The impeached, two-time popular vote loser has been hiding in the White House for the past several days (with rare exception) as he contemplates how to face a country that literally danced in the streets at the news of his unseating. In the meantime, he’s been tweeting nonsense and firing people, while his lackeys attempt to delegitimize the election by filing nuisance lawsuits (including racist ones) in multiple states. Control of the U.S. Senate is at stake. We need you to phonebank, textbank and do other crucial work necessary for Jon Ossoff and the Rev. Raphael Warnock to win seats in Georgia. Click to find the activity best for you.- Advertisement – We’ve got one last shot at booting Senate Republicans from power in January. Please give $3 right now to send the GOP packing. Here’s the full statement:The members of Election Infrastructure Government Coordinating Council (GCC) Executive Committee – Cybersecurity and Infrastructure Security Agency (CISA) Assistant Director Bob Kolasky, U.S. Election Assistance Commission Chair Benjamin Hovland, National Association of Secretaries of State (NASS) President Maggie Toulouse Oliver, National Association of State Election Directors (NASED) President Lori Augino, and Escambia County (Florida) Supervisor of Elections David Stafford – and the members of the Election Infrastructure Sector Coordinating Council (SCC) – Chair Brian Hancock (Unisyn Voting Solutions), Vice Chair Sam Derheimer (Hart InterCivic), Chris Wlaschin (Election Systems & Software), Ericka Haas (Electronic Registration Information Center), and Maria Bianchi (Democracy Works) – released the following statement:“The November 3rd election was the most secure in American history. Right now, across the country, election officials are reviewing and double checking the entire election process prior to finalizing the result.“When states have close elections, many will recount ballots. All of the states with close results in the 2020 presidential race have paper records of each vote, allowing the ability to go back and count each ballot if necessary. This is an added benefit for security and resilience. This process allows for the identification and correction of any mistakes or errors. There is no evidence that any voting system deleted or lost votes, changed votes, or was in any way compromised.“Other security measures like pre-election testing, state certification of voting equipment, and the U.S. Election Assistance Commission’s (EAC) certification of voting equipment help to build additional confidence in the voting systems used in 2020.“While we know there are many unfounded claims and opportunities for misinformation about the process of our elections, we can assure you we have the utmost confidence in the security and integrity of our elections, and you should too. When you have questions, turn to elections officials as trusted voices as they administer elections.”The statement comes as a growing number of Republicans and prominent right-wingers—from Geraldo Rivera to at least five GOP senators—reluctantly admit that Donald Trump is indeed a one-term president.- Advertisement – x – Advertisement –
GREENSBURG, Ind. — A Greensburg man was arrested after an altercation.According to police, Adam Howard was arrested on the charge of battery.Police say a woman’s father called police to report that his daughter had been hit by her boyfriend.When officers checked on the woman, she told them that she had been hit.She told police that she and Howard had an argument, and attempted to leave.When she tried to leave, police say that Howard grabbed her hair and slammed her head into the floor multiple times and took her cell phone and broke it over the back of her head.The officer requested EMS.Medics did not see injuries, but the woman informed them that she was 23 weeks pregnant.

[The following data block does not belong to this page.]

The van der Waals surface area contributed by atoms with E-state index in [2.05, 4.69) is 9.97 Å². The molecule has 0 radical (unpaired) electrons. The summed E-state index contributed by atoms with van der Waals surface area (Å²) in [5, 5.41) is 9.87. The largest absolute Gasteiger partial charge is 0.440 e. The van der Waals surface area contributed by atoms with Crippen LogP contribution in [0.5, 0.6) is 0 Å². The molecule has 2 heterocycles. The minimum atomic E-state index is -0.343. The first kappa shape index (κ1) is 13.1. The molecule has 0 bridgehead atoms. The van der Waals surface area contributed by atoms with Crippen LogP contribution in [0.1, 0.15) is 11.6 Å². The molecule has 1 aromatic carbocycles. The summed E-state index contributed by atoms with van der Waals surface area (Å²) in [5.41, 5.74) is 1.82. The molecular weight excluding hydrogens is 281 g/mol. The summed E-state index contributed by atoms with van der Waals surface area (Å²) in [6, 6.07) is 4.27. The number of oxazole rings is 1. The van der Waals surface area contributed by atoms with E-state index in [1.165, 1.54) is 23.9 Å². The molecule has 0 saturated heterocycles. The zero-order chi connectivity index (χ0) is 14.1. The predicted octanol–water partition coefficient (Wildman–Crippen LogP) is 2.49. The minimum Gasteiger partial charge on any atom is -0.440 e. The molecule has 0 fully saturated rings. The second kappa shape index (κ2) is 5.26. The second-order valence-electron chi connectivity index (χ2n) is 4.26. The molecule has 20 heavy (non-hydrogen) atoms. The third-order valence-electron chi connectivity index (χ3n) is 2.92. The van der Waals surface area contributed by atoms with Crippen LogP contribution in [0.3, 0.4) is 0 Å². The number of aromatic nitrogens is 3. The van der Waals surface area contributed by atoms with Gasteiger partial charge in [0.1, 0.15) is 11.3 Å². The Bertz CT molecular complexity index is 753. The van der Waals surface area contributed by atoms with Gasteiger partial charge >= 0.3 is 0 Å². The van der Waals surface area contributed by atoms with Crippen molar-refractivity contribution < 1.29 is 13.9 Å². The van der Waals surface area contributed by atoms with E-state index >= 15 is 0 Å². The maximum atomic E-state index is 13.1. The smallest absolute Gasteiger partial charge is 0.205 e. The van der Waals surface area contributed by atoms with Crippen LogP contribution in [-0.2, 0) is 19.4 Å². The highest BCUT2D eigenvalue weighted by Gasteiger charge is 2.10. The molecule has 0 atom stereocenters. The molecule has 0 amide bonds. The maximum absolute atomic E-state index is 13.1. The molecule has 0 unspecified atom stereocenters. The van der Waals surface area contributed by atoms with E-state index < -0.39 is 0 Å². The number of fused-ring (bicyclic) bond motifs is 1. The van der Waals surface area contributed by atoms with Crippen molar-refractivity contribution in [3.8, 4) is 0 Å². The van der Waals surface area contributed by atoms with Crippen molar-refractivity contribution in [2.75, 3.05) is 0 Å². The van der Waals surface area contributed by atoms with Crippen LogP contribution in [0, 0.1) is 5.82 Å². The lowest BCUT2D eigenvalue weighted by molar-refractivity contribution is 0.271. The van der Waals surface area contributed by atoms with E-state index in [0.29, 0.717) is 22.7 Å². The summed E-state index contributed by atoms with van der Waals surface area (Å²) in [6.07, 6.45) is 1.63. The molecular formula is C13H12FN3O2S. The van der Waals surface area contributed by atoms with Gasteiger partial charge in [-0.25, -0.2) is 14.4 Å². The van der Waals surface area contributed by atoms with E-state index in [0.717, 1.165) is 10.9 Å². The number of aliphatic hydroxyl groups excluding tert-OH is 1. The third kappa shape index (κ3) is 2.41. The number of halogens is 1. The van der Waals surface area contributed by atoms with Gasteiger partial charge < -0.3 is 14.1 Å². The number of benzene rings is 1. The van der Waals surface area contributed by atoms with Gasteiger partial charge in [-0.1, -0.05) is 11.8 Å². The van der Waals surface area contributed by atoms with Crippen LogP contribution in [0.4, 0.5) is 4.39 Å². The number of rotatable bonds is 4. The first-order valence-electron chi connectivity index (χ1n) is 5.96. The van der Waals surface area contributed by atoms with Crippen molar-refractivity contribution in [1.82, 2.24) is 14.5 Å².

BRYAN FAUST/Herald photoThere is something that makes the University of Wisconsin special and different from other universities around the nation. The students here know it, and visitors can feel it when they step foot on campus.That is, perhaps, why Dan Woltman decided to transfer back to his home state and play golf here at UW.”It’s nice to be home,” Woltman said.Woltman, a native of Beaver Dam, some 40 miles northeast of Madison, spent his freshman year on a full golf scholarship at the University of Kentucky. Woltman received numerous scholarship offers during his senior year at Watertown Luther Prep, including one for Wisconsin, but chose to compete for the Wildcats of Kentucky.”Kentucky has been known as being a good golf school,” Woltman said. “I really thought Kentucky was the right choice for me, but after a year I realized it wasn’t.”Woltman spent much of this past summer not only working on his golf game, but also thinking about where he would take his skill to continue playing once the school year started.”I loved everything about Kentucky … except for the golf,” Woltman said. “I made a lot of friends down there. But things just didn’t mesh well with the coaches, and the guys on the team just seemed to be too different than me.”So Woltman made the choice to play for head coach Jim Schuman and the Badgers.”I’ve played with a lot of the guys on the team here since I was ten or eleven years old,” Woltman said. “We all started young with the junior tournaments. I played a lot with them this summer too. They all talked to me about transferring up here and playing here. The more they talked, the more I thought I could help turn around this program.”And what a turnaround it has been for the cardinal and white. So far this season, the Badgers have two tournament titles to go along with a fifth-place and third-place finish. According to Woltman, those tournament wins were the first for the program in two years.”Dan’s been a great addition to this team,” Schuman said. “He’s undoubtedly a great player. It helps that he’s such good friends with the guys on this team … it’s just a great fit for him.”Last season, Woltman helped Kentucky to a fifth-place finish at the NCAA Championships. He finished the year ranked as the 134th best player according to Golf Week Magazine. Currently the magazine has him listed at 59th.He’s already got his name in the Wisconsin record books, holding the second-lowest 54-hole score when he carded a 14-under-par 202 as he took the individual title at the Mattaponi Springs Invitational earlier this fall.”Dan brings such a talent to this team,” Schuman said. “He’s won college titles, state and national junior titles. His skill and his winning attitude have been huge for us thus far this year.”With the success Woltman has had playing in junior tournaments and thus far in college, he is already thinking about the day when he will take his game to the professional level and compete on the PGA Tour.”I’ve thought about turning pro early,” Woltman said. “It all depends on what I feel that the time is right. When I feel that I can be competitive on the tour and make some money, that’s when I’ll make that decision and take the next step.”But for now, Woltman is just living the college dream.”I love it here at Wisconsin,” Woltman said. “I’m home and close to my family and so many of my friends.”Right now it just feels right to be a Badger.”